Transocean Cleared from Deepwater Horizon Blowout Liability

Deepwater Horizon, file photo, courtesy Transocean
Deepwater Horizon, file photo, courtesy Transocean

Steven Newman, Chief Executive of deepwater drilling firm Transocean scored a big victory today, both for his company and most certainly on a personal level as U.S. District Judge Carl Barbier ruled gross negligence on the part of BP was to blame for the blowout on board the Deepwater Horizon drilling rig, the deaths of 11 rig workers and the subsequent massive oil spill in 2010.

Newman took the helm of Transocean in March 2010 from long-time CEO Bob Long and less than two months later, faced the enormous challenge of leading Transocean through the worst oil spill the offshore industry had ever faced, the total loss of one of their rigs, the deaths of 11 offshore workers and a stock price that has struggled to recover.

steven newman transocean
Steven Newman, CEO of Transocean

For drilling contractors worldwide however, this ruling today was a positive sign that the contracts they each sign with their clients protect them from the risk incurred while drilling the wells of their clients.

Key findings in the Court’s decision with respect to Transocean are as follows:

  • Contractual indemnity: The Court found that BP’s contractual agreement to indemnify Transocean for compensatory damages is valid and enforceable.
  • Liability for punitive damages: The Court’s finding that Transocean was not grossly negligent means that the company is not liable for punitive damages.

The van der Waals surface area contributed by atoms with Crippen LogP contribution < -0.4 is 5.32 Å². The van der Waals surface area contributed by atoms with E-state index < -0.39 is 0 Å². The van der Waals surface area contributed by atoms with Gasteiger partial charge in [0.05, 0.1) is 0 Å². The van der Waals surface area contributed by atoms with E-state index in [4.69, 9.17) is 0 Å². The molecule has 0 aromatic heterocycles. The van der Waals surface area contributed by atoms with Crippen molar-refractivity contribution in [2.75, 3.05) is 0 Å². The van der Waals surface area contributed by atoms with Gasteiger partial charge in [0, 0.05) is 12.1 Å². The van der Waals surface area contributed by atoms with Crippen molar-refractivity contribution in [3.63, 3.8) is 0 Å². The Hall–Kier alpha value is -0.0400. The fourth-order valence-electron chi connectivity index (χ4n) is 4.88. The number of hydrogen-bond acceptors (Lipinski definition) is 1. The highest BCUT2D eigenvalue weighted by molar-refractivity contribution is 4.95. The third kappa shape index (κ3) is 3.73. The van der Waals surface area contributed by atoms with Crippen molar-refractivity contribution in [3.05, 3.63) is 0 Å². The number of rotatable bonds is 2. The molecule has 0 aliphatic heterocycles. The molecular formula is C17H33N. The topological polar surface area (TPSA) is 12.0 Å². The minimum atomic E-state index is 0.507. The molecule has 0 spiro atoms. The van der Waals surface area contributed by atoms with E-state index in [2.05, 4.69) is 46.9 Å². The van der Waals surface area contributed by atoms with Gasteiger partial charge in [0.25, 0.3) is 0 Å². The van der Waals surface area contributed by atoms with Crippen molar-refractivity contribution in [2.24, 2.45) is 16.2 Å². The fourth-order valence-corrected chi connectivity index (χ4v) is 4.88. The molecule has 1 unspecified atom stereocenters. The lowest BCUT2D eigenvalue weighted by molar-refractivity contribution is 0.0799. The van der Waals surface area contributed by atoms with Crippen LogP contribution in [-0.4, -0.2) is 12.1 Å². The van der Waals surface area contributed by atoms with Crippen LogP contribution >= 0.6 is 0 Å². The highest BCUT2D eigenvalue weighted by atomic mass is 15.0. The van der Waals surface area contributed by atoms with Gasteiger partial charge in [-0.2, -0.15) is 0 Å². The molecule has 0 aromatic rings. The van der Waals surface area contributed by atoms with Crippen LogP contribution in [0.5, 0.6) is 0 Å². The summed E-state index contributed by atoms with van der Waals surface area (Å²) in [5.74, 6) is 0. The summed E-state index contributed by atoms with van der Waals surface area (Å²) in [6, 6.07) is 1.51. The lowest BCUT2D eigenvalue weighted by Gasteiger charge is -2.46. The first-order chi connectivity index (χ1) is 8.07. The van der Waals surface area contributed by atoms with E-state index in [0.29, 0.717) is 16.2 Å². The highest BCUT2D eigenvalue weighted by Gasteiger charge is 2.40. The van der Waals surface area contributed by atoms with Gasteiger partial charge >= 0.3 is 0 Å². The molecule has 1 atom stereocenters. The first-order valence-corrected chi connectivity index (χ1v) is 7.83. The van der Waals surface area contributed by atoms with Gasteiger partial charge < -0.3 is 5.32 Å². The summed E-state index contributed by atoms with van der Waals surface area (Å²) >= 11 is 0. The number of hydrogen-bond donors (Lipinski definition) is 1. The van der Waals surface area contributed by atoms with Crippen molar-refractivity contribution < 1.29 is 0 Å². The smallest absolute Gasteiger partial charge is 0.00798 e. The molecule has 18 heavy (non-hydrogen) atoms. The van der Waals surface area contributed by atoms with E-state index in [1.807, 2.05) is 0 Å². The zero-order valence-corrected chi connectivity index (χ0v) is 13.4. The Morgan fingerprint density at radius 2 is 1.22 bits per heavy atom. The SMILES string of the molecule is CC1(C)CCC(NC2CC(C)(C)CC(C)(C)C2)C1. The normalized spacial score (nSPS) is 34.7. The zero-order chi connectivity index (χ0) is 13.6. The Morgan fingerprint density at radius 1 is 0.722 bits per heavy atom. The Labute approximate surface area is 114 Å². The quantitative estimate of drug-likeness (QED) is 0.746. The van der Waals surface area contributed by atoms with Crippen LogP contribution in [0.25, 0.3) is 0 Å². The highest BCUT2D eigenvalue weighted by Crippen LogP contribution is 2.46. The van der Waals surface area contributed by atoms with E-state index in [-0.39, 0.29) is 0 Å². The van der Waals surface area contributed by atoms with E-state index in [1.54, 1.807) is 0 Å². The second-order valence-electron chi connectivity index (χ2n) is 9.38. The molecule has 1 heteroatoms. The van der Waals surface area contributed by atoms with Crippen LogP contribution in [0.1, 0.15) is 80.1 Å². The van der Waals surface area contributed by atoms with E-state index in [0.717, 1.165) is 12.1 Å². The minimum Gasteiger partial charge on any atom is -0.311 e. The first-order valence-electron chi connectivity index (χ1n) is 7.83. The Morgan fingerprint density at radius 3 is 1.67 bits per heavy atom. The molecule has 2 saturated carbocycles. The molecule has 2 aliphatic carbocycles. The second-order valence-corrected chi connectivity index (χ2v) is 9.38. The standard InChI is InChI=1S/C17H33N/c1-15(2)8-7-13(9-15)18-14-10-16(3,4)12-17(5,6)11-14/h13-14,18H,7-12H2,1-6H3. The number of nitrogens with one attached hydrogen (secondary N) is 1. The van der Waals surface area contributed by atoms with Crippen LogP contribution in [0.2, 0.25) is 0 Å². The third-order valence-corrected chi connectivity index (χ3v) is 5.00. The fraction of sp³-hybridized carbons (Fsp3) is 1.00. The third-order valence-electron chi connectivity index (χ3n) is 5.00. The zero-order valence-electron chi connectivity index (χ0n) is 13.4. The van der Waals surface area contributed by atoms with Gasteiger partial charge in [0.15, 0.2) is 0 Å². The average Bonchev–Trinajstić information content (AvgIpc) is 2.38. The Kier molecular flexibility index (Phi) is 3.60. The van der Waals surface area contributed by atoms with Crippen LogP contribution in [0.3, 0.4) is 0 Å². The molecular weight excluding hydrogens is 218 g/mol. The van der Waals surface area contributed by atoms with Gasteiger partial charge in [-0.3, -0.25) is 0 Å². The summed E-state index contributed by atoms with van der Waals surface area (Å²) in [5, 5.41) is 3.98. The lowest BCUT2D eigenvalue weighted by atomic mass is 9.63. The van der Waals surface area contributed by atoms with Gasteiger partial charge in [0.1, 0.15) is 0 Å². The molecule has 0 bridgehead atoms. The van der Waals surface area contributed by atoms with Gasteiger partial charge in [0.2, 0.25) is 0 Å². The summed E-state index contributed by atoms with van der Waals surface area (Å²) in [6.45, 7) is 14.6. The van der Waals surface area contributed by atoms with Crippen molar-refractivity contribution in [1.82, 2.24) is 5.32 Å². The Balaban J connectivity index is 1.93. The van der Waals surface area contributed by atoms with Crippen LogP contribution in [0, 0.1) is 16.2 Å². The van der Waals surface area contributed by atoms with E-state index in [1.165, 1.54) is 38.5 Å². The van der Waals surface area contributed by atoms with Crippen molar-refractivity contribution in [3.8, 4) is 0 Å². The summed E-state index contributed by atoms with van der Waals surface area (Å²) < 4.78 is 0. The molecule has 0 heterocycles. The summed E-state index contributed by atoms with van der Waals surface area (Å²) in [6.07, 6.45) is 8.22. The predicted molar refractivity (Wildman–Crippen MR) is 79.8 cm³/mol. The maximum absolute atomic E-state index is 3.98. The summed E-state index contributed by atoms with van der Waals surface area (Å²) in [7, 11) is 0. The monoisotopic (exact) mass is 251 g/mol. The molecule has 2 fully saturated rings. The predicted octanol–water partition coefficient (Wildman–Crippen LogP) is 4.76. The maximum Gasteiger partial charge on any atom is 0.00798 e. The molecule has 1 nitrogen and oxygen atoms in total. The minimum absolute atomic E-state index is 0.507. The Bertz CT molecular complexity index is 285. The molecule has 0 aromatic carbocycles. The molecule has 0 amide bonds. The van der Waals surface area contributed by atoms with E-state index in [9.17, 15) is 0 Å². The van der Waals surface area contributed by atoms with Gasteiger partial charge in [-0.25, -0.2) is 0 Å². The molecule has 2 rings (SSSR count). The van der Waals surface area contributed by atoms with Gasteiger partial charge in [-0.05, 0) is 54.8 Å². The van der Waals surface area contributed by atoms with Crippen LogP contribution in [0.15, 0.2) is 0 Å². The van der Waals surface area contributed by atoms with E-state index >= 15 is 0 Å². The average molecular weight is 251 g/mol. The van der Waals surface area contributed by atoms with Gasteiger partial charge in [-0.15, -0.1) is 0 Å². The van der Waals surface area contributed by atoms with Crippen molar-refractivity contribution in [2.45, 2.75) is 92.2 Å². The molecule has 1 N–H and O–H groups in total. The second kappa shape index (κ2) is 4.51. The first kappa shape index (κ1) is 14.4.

• BP’s claims against Transocean: The Court ruled that BP’s contractual agreement to release its own claims against Transocean is valid and enforceable.  BP had assigned these claims to the Plaintiffs’ Steering Committee (“PSC”), and the release bars the PSC from pursuing the claims.

Although the decision is subject to appeal, Transocean notes that as written, it effectively eliminates their financial risk arising from the below-surface discharge of oil at Macondo.  Transocean’s remaining financial risk is for above-surface discharge of pollutants, if any, occurring during the initial two days of the spill. Transocean believes any such pollution either caused no significant harm or is covered by BP’s indemnity.

“This is a favorable and welcome ruling for Transocean, its employees, and all offshore drilling contractors, as the Court has again ratified the industry-standard allocation of liability between drilling contractors and the owners and operators of oil wells,” said Steven Newman, President and Chief Executive Officer.  “As we remember the 11 men who died in this tragic accident, we appreciate the Court’s observation that the Deepwater Horizon crew was attentive and serious and acted bravely in the face of chaotic circumstances, committing multiple heroic acts that saved many lives on April 20, 2010.”